When IBM and Oracle recently announced that they would join forces to advance the OpenJDK project, many in the Java community were surprised — maybe none more than supporters of Project Harmony, the open source Java implementation developed and licensed by the Apache Software Foundation. Most observers viewed the move, which brought together two of the biggest players in the Java ecosystem, as a positive development for the future of Java technology.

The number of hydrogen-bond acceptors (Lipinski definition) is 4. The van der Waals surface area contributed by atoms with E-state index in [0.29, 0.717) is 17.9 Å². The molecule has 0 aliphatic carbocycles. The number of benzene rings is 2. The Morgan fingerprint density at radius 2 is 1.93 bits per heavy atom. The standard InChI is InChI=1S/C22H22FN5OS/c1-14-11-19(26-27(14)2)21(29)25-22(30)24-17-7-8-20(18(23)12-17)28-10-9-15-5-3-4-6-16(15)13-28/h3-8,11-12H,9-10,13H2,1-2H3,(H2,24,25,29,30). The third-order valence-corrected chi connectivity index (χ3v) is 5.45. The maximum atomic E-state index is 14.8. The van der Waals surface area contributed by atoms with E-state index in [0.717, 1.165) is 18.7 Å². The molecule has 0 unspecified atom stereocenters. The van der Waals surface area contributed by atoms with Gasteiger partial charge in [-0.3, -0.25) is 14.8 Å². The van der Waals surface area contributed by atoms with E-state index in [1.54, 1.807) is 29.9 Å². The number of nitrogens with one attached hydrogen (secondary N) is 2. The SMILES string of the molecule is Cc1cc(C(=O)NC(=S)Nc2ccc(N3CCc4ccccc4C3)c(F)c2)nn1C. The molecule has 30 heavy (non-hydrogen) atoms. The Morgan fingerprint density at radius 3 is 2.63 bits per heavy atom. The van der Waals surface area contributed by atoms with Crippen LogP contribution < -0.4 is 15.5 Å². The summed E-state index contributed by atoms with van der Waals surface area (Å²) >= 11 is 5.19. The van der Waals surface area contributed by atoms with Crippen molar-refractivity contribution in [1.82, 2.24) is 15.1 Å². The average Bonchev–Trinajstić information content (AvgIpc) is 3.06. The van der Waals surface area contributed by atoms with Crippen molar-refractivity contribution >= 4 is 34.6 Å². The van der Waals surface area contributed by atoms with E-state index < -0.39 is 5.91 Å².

One Java commentator, Athen O’Shea, compiled a roundup of the ensuing commentary for IBM’s developerWorks, touching on all the implications of the Oracle-IBM alliance on OpenJDK. Among the issues he addresses are what it means for Project Harmony, the JCP, and the future of open source and open standards-based development on the Java platform. He writes:
At the heart of the Oracle-IBM announcement are hard choices made by an industry in flux, from multinational corporations with long-term technology investment to smaller companies and individuals deciding whether to continue developing software on the Java platform.
Although obviously an IBM-centric overview, O’Shea’s piece does provide plenty of links to a diverse array of Java interests.